I really wasn't sure what to make of Ninjala when it released more than six months ago. I was a little turned off by how much is borrowed Splatoon's neon aesthetic, and there are so many free to play games that it took me a while before I sat down and gave it a deeper look. What finally enticed me to do so was the free "jala" (the game currency you buy with real money) the game gave out for milestones like 5 million downloads, and they also have "matsuri" (i.e. festival) events where you can earn a ton of tier points for completing missions. I started playing more seriously over the winter break and I have to say I'm very glad I did. The game hooked me in so much that I ended up happy to spend a few bucks of real money to get the premium paid pass for last season and this season to unlock the various par for the course cute emotes and costumes.

The game has a few things in common with Splatoon even beyond its sense of style and the way it divides clothes into "brands" and also how it lets you tweak your abilities with shinobi cards (like skill slots on gear in Splatoon). Like Splatoon the game is an arena fighter and like Splatoon there are variations of weapons that provide different abilities and special attacks. Also like in Splatoon you can focus on two objectives during the game, both of which help your team. In this case you can defeat stationary drones in order to increase the maximum level of your "gum meter" (which is necessary to increase your weapon strength), and defeat other players. In Ninjala this ability to help your team even if you're not going after KOs is nice, but that won't get you too far. You can play solo vs seven other players or teams of 4v4, and although I find the team mode to be less pressure and thus much more satisfying, the two modes require different approaches and both are enjoyable.

As for the core gameplay, there's a satisfying variety of weapons such as the standard equivalent of sword and hammer types, but also many that are more unique, like a skateboard that has unique movement controls when you ride it and also powers up the more you jump around, and a yo-yo that you can leave spinning in place that you can teleport back to in order to attack. There's a nice variety in specials attacks and ultimate attacks, and pretty much all of them are easy and fun to use. The game controls are super smooth, and a key sign of a great game is when it's fun to just run around and navigate the space. You can blow bubbles at any time and rocket yourself in any direction as a faster mode of travel, and the game also has a really satisfying mechanic of letting you transform into random environmental objects such as trash cans in order to regain health and also catch your opponents off guard. The character design is cartoony and kiddy-looking but inviting, and there's a good variety in the stages as well (with Japanese, French, and London/British aesthetics so far). There aren't really any limited time special modes (I think there's been only one since I started playing), but there really doesn't need to be because the core gameplay is so fun. Playing with friends in a private room or open team battles is simple to set up and fun, but playing with strangers is pretty much equally fun as well.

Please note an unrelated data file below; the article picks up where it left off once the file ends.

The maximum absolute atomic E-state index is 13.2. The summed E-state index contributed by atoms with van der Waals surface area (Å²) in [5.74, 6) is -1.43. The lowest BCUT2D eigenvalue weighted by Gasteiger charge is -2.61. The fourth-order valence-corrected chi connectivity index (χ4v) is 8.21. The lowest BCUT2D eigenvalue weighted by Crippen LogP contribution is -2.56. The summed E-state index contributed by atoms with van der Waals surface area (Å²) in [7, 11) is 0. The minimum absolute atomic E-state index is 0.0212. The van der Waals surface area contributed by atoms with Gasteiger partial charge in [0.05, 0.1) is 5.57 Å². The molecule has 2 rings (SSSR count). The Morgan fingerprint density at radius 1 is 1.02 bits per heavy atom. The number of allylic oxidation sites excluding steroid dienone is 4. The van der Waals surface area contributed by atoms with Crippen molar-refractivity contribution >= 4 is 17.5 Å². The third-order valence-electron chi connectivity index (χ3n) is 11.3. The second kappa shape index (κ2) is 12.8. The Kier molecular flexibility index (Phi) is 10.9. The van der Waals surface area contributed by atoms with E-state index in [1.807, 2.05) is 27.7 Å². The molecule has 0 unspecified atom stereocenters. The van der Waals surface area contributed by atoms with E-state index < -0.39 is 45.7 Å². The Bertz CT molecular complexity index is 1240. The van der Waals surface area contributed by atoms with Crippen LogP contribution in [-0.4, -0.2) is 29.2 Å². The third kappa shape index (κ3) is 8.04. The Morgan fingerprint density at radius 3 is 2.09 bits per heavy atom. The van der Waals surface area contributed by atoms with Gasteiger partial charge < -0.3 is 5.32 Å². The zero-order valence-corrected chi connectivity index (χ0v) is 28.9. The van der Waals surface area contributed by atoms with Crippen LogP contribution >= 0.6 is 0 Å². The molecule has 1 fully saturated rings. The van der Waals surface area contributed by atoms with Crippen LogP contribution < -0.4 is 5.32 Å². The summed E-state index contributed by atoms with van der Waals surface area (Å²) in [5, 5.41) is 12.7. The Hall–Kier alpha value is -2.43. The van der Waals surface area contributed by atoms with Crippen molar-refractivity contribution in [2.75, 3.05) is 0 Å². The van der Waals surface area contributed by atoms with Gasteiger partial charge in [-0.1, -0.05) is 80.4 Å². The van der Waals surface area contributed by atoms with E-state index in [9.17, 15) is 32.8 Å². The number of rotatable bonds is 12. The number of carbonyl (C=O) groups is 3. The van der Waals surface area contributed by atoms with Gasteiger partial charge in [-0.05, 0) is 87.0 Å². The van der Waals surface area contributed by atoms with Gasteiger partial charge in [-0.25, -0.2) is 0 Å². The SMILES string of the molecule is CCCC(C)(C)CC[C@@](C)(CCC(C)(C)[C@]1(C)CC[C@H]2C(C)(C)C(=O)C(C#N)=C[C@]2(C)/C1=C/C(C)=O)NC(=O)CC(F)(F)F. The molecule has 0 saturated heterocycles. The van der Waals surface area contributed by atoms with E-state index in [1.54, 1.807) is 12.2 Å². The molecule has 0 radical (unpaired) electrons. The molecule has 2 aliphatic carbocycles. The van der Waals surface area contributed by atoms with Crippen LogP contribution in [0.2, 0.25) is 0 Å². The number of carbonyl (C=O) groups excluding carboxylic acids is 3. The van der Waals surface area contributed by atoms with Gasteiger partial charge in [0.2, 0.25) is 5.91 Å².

There were some complaints I was a little concerned about that I'd heard a little about before I played the game. One was that weapon skins are single use. This turned out to not be a big deal at all for me. For one, upgrading to the paid pass automatically gives you infinite uses for the weapon skins. Also, the skins are really just palette swaps. All the weapons are available from the beginning, and earning these palette swaps seems to me to just be a little extra to encourage you to experiment with different weapons when you're first starting off. The other issue I was worried about was the core battle mechanics, which has you parrying and basically randomly choosing between three options. The choices aren't actually completely random because different weapons gain super armor if you successfully parry, but then the problem is if your opponent knows that you're more likely to choose that option. I ended up not minding this too much because it gives the game a more party feel, and over the course of a match you're more or less likely to win as many of these encounters as lose them. This also encourages you to be more strategic about avoiding getting into these clashes in the first place, either by being sneaky and picking off opponents who are already at low health, or making better use of your specials and ultimates.

In case you couldn't tell, I've grown to really like Ninjala, and I have to say it's easily my favorite free to play game on Switch right now, by a good margin. It's so polished that it really feels like it could have been a first-party Nintendo release, which is high praise indeed. I'm really hoping the game continues to build up its audience, and I'm definitely planning on jumping back into it whenever the next matsuri event happens. I've also already gotten my nephew into it, and I've gotten some other friends to try it out as well, so it looks like it may end up working its way into my online game night rotations as well. I'm really pleasantly surprised at how much I enjoyed this game, and I can see myself appreciating the game even more the more I play it and try out even more of the weapons. What are you waiting for? See you online! ;)